This is a link to a scene from “Noho Hewa.” It speaks to the confusion over annexation and makes the case for Hawaii as an independent, occupied nation state on par with all other nation states, despite 120 years of the uninvited presence of Americans who have settled on top of us.
I’ve also attached PDFs of a 5-part series I wrote A DECADE AGO. Like “Noho Hewa,” the article is fresh– it reads like it was written recently. The relevance of these things is due to the fact that nothing has changed in a good way for Hawaiians. In countless ways, things have only become worse. Hawaii is being swallowed up, and in some very important, visible and trackable ways, Hawaiian resistance has diminished. And that’s in the wake of 40 years of education and over a decade of a very public discourse about our rights to independence.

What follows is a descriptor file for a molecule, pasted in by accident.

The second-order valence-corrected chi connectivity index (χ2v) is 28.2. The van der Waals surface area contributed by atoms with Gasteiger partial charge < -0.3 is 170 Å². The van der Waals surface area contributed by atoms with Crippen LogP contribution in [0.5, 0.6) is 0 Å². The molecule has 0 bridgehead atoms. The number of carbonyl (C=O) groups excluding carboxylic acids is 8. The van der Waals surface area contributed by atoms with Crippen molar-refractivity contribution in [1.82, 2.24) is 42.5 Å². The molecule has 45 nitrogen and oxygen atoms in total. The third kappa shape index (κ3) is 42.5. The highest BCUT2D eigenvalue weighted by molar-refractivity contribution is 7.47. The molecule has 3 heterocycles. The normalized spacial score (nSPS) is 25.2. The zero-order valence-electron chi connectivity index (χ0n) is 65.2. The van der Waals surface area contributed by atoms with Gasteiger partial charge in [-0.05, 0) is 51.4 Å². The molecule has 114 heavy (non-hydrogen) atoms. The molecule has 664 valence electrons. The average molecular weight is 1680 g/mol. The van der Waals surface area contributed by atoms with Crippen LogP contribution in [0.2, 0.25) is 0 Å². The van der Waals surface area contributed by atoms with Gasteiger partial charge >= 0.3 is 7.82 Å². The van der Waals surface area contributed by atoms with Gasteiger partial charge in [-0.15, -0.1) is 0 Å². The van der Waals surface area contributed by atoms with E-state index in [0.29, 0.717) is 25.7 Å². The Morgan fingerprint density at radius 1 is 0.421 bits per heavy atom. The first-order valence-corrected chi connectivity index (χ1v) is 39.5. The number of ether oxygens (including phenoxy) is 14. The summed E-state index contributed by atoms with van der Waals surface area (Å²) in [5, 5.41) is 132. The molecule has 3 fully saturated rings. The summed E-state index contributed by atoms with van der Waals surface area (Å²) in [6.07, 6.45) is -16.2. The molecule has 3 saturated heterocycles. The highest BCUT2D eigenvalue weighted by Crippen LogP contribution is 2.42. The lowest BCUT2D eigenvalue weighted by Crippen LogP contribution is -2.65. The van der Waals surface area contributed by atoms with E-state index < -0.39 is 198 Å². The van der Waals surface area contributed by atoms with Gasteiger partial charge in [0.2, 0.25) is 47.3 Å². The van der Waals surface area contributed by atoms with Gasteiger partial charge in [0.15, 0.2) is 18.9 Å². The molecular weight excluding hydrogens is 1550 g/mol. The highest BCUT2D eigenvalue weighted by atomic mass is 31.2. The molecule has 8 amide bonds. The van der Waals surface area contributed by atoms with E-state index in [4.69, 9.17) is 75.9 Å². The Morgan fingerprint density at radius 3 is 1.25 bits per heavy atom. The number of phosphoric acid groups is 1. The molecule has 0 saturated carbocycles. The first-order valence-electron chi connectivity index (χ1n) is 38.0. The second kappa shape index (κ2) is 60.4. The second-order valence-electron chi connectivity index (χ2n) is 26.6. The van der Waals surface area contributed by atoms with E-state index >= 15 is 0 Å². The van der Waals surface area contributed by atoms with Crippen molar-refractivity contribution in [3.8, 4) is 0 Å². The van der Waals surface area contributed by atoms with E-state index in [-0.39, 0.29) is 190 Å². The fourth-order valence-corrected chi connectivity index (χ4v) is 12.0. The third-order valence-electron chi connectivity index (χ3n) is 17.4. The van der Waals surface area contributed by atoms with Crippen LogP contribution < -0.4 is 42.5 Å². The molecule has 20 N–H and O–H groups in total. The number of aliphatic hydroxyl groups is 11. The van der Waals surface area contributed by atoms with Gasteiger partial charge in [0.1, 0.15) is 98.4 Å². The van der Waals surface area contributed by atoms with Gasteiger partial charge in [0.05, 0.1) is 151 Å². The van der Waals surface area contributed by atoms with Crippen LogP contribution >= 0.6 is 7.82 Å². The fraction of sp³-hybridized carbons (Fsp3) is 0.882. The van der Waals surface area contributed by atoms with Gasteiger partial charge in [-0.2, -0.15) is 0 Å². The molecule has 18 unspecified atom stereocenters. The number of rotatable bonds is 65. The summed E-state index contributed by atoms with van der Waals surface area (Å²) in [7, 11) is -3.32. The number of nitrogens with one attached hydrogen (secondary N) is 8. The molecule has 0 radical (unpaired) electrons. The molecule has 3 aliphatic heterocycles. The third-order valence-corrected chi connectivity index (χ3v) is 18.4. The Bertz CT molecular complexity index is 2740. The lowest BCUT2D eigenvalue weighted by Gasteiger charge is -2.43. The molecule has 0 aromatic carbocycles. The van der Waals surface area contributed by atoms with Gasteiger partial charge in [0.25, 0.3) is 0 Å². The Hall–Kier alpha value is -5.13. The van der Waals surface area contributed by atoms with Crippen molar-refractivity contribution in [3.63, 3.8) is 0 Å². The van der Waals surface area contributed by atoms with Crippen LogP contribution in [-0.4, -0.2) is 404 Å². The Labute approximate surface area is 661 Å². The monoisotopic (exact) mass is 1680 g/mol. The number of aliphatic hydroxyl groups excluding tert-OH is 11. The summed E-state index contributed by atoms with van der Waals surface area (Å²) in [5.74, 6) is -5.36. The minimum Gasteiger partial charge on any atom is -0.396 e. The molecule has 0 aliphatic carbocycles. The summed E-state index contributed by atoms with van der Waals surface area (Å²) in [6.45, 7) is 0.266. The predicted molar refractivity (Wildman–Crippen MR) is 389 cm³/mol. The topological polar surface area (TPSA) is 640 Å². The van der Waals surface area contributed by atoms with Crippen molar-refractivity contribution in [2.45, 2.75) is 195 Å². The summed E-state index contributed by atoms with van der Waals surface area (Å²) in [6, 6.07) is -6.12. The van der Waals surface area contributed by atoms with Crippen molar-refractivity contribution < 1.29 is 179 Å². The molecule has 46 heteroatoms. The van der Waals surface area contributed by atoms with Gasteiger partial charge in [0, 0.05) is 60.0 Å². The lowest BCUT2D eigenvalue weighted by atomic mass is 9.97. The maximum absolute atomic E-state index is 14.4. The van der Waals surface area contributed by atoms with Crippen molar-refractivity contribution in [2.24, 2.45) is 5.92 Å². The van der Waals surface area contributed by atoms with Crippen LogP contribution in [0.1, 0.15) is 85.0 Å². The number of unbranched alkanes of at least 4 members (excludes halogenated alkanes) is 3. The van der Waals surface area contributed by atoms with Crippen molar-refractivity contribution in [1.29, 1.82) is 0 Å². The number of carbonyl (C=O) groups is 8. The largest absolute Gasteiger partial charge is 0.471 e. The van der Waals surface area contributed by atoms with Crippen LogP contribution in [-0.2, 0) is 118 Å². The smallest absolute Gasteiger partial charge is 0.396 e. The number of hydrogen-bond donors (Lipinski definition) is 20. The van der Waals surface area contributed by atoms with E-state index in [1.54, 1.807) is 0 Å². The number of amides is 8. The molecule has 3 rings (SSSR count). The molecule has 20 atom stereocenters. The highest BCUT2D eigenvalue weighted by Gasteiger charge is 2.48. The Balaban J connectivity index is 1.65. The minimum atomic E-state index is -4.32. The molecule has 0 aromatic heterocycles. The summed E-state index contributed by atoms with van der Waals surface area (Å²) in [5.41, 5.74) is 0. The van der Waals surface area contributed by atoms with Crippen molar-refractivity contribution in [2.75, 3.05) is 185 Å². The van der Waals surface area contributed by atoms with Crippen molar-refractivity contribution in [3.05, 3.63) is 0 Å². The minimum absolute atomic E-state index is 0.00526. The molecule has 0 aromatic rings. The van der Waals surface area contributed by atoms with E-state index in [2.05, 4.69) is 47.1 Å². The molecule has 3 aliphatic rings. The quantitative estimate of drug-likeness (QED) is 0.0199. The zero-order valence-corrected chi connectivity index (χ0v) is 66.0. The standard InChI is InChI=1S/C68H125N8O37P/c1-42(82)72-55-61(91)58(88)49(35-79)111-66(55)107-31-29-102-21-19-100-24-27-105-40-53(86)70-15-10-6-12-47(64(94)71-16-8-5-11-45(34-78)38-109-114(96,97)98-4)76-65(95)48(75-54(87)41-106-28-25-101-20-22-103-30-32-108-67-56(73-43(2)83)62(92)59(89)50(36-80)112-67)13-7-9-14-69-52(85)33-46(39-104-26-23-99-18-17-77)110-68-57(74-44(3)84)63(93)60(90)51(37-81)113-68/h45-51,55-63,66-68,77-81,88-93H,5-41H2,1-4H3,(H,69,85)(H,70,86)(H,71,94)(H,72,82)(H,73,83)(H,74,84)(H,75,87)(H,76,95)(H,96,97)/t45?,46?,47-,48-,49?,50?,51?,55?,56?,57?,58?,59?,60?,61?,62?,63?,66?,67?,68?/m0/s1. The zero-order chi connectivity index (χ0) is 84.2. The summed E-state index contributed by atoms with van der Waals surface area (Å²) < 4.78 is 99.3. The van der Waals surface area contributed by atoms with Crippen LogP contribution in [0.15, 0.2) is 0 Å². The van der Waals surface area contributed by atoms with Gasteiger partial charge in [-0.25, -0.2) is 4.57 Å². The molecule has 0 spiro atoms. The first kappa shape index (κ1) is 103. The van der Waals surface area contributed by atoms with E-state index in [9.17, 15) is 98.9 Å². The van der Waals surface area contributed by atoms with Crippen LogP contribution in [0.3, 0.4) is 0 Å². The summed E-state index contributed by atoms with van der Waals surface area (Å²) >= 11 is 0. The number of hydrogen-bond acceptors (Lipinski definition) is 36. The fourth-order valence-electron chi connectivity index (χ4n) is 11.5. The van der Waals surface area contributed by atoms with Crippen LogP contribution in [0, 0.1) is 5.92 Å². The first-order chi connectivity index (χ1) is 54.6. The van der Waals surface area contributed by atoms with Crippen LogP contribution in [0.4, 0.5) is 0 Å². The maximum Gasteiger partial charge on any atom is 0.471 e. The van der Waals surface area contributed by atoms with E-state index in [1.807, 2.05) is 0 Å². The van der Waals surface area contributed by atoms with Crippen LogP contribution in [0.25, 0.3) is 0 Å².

If the DOI, the formal representative of President Obama, is able to have its dog and pony show, able to get away with making Hawaiians believe they are being heard, when really they are being herded, then the selling off of our Crown and Government lands, aka the ceded lands, is not far off.
Indian Country Today-The Alaska-Hawaii connection (Part One)
The Alaska-Hawaii Connection Pt 2
The Alaska – Hawaii connection- Pt.3 |
The Alaska – Hawaii connection -Pt. 4
The Alaska – Hawaii connection-pt 5
MAHALO NUI to Seeti and Guy for the catch and release kokua!!!
This link is now showing up on FB pages and blogs (ku’e petition).
I include it here, along with one of the pages that has signatures from my ohana– my grandfather and my grandmother’s side are on this page.
The Ku’e petition is Hawaiian political genealogy. It’s linked here in case people coming to this site are interested in the ORIGINAL unified protest/activism of Kanaka Oiwi.
Find the mana’o of your kupuna.
The Women’s International League for Peace and Freedom held it’s Pacific regional meeting in Auckland, and along with Peace Movement Aotearoa they sponsored a screening on Friday, April 25th at Auckland University Tech in downtown Auckland.
This is a 100- year old organization that was established during WW1, and their interest in Noho Hewa is something to take notice of because they are serious activists with an international reach.